Saturday, April 14, 2018

The Borrowed, by Chan Ho-Kei

Black Cat/Grove Atlantic, 2017
originally published 2014
translated by Jeremy Tiang
490 pp


The length of this book may seem daunting and potential readers may be wondering if a good mystery/crime novel can actually sustain itself over nearly 500 pages.  I had the same concern myself, but the author's done something very different here that put my worries to rest.  Instead of one long narrative, he offers us six shorter ones all connected via the main character and Hong Kong itself, ranging from 2013 to 1967.  No, I did not mean 1967 to 2013 -- this book runs chronologically backwards.  The Borrowed is a series of six crime puzzles to be solved, combined with a hefty dose of social realism; it's also a page turner with lots of unexpected twists along the way. 

At the end of this book the author explains that his original intention was to write a "classic detective novel," but decided against a book solely focused on "criminal cases." Instead, he says, his idea was to write "the story of a personality, a city, and an era." This "pivot" culminated in a series of six "stand-alone novellas,
"each one fuelled by mysteries and clues, but all six fitting together to form a complete portrait of society." 
 The star of this show is Kwan Chun-dok, who as the first story opens, lies dying of cancer in a hospital.  He is a retired police superintendent, respected and revered by his superiors and those below him in rank as well. He's that rare legendary figure, whose powers of deduction and his ability to take in everything about a case has given him the moniker of "The Eye of Heaven."  Kwan is also mentor to the other major (and younger) figure in this book, Sonny Lok.  Reading backwards, we follow the Superintendent's career from his latter days back to his origins as a beat cop; Sonny Lok also grows from rookie status to Inspector.  At the same time, the time frames in which each story plays out says something about different moments in Hong Kong's history; as just one example, the handover of Hong Kong from British to Chinese rule in 1997 plays a role in one of these stories.  They are all, as I said, puzzles to be solved, with plots ranging from the murder of a high-profile family member down to a series of politically-motivated bombings that launched Kwan's career.

Hong Kong, from Hong Wrong
The crime-solving aspects of this book are highly original, at least in comparison to most police procedural novels I've encountered.  I have to admit that the first story, "The Truth Between Black and White: 2013," nearly sent this book flying across the room because of what I felt was a wholly unbelievable premise. Cue inner groaning and eyeroll.  However, I stuck with it  and was rewarded with a big laugh -- it seems that the joke was entirely on me.  I mention this bit of information because what happens here might cause other serious crime readers to have my same reaction, so hang in there.  And while they're all quite good, my favorite of the six is "The Prisoner's Dilemma: 2003," which involves the struggle between two major triads, drugs,  and the case of a missing young woman.  The major twist in this tale blew me away completely, using a device that I thought was a stroke of genius on the author's part.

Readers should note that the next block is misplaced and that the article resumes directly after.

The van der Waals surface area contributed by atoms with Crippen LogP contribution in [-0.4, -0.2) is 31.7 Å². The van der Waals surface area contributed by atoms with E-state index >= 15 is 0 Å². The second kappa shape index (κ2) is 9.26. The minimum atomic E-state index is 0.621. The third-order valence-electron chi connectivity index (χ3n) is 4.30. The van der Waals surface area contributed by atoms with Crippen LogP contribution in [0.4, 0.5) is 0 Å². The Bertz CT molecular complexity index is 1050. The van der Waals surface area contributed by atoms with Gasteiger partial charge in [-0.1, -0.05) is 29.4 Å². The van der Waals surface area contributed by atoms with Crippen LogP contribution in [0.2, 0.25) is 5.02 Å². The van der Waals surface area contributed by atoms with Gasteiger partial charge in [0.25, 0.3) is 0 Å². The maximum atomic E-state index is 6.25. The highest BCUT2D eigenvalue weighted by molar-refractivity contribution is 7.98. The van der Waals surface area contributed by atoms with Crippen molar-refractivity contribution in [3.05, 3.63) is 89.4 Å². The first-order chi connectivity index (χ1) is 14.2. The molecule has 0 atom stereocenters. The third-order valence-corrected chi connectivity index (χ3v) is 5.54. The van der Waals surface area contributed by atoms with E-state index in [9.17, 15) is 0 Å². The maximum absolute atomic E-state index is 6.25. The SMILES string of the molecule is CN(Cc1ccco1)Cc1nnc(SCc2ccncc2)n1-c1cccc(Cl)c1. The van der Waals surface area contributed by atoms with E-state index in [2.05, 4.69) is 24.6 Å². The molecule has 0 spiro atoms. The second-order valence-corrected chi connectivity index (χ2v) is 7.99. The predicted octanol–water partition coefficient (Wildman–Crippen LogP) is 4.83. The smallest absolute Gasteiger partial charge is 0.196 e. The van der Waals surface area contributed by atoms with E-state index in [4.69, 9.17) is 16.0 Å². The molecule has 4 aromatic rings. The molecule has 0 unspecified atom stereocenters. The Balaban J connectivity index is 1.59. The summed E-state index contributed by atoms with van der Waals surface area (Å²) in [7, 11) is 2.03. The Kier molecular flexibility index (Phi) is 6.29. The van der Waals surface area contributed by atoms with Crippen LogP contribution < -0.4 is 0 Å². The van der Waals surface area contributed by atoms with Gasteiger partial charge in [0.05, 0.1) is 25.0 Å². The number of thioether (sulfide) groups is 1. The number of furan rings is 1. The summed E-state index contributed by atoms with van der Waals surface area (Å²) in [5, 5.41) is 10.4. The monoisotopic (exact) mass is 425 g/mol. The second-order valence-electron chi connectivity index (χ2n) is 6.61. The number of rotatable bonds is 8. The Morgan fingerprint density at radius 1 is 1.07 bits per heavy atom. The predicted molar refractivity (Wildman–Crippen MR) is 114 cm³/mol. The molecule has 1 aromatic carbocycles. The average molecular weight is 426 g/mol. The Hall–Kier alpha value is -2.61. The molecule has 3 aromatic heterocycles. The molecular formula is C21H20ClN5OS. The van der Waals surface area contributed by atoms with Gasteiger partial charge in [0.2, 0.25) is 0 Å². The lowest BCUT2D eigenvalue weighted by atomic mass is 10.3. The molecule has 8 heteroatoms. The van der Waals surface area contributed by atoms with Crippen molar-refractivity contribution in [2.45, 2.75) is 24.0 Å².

Whether or not you get the "complete portrait of society" in this book over time as the author intended will probably come down to reader perspective.  I will say that the book moves around various areas of Hong Kong and does include all manner of people within them, from the highest of the elites down to people on the street.  Mr. Chan takes us through turbulent political times and upheavals, examines the rampant corruption within the police department, resentment against the British as colonial masters; he sends us through the famous Hong Kong street markets, and on into neighborhood streets and then into areas ruled by competing Triads, etc., with much of the action taking place in the same areas over time.  And then there's the question that ran through my head the entire time of why this book goes backwards in time.  I'm thinking that perhaps it's more than just highlighting the career of the Superintendent and how things change yet remain the same over time;  at the end, for me (without giving away any spoilers on my part), it came down to one simple question that brings everything full circle back to the beginning of the book.  Hint: you have to be on mental alert for this one -- it's all in a name.  It also, I think, gives great insight into why Kwan has such a 360-degree view when it comes to crime solving, all stemming from a single event.

Overall, The Borrowed is definitely a no-miss book for readers who enjoy moving well out of the crime fiction mainstream and into something completely different.  And while I don't think it's perfect, it ended up being a page turner that I absolutely could not put down once I started it in earnest. Its originality will shake anyone out of his or her mainstream reading rut for sure -- after you read it, standard crime fiction fare will seem blah and tame in comparison.

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